Collective safety is an alternative, and we need community-driven policy revisions that are centered on the collective. That is, collective safety should be community-centered rather than institution-centered. The standards defining collective safety must reflect safety for all bodies, equally valuing all bodies, with the creativity to fashion decolonized practices.
In colonial settings, however, institutions are the means for establishing formalized and sanctioned activities, resource access and ethical codes. Take, for instance, institutions such as the DMV, hospitals and schools; these are not innate, universal and inevitable.
Societies like ours build formal institutions; the use of, and rhetoric around, institutions ensure that we feel their legitimacy and force. Their presence and that rhetoric create our shared amnesia and render institutions as timeless and inevitable.
However, those with indigenous insights and heritages that have been most harmed by the institutions can see the manufacturing of the institutions. Even trips to visit our families in diverse parts of the world allow us to have contrasting examples of the ways societies orchestrate formalized and sanctioned activities, resource access and ethical codes. Ultimately, an institution’s ethical codes are reflected in which human bodies are deemed appropriate for safety and which for punishment, neglect and so forth.
We might need to ask whether collective safety can exist in a colonial setting where the institutions devalue indigenous insights and heritages that have remained susceptible to the worst work of those institutions. Probably not.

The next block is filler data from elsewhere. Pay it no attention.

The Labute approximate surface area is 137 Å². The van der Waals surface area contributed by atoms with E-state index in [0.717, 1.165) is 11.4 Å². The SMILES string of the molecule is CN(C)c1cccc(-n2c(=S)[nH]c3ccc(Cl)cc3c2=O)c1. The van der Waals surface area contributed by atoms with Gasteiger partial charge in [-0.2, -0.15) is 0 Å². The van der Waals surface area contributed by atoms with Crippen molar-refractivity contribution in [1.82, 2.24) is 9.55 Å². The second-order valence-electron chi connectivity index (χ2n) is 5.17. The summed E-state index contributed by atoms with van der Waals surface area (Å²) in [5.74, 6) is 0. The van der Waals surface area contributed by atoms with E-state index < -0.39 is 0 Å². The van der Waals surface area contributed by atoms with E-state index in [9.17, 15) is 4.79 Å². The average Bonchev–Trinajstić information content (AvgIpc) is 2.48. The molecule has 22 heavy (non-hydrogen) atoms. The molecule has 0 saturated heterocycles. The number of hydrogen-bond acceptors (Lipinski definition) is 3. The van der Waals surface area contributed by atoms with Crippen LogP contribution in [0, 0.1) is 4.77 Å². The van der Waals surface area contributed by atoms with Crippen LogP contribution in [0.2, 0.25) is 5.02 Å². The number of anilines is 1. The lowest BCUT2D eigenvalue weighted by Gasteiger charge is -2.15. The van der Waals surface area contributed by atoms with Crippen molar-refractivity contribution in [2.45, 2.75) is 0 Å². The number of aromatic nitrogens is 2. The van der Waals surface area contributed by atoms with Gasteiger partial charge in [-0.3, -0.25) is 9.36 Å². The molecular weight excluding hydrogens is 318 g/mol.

Institutional structures such as schools, hospitals and police departments could carry forward and champion collective safety, but the colonial agendas of these institutions would have to first be dismantled.
Where can we look for examples that strengthen our curiosity? How might we accomplish collective safety? What could help us to see which possibilities exist or should exist for replacing the current public safety practices?
The earlier examples of swelling jails and killings by police officers do not reflect a chronic lack of safety for which contemporary public safety practices are the solution. In fact, fears of physical and property crimes have been shown in research to be magnified through media misrepresentation and distorted in terms of victims primarily portrayed as White and/or wealthy.
Still, where physical and property crimes create tangible devastation, as well as ripples throughout families and neighborhoods, the distorted rhetoric keeps attention on punishment rather than on what the threat actually is and who is best positioned to resolve and transform the threat and/or devastation.
Public safety practices today program and then normalize us to see public safety as about legitimately punishing people who pose threats and/or people deemed dangerous. These norms are made possible through the colonial context where punishment is the constant response to those who do not cooperate with the priorities of the colonizers and for those who the institutions are tasked with subduing.
Colonizing in the United States will always equate with subduing BIPOC populations and implementing public safety practices that are actually focused on punishment.
The examples of jails and police killings help readers, especially those with the privilege of not being targeted for punishment, to see the fixation on punishment and especially the fixation on BIPOC bodies. Ultimately, our contemporary public safety beliefs and practices come from and reinforce our American colonial way of life.
Our institutions, including the legal system, are intended for colonizing. Many BIPOC communities already see this in our daily lives, but those championing public safety are still carrying out the directive of how to best punish and not create safety for all.
Morghan Vélez Young, Ph.D., is an educator and researcher focused on transformative opportunities for those involved in the juvenile and criminal justice systems. She consults and trains through BrownGirlHealing.org and lectures in the Anthropology Department at Fresno State. Contact her at email@example.com.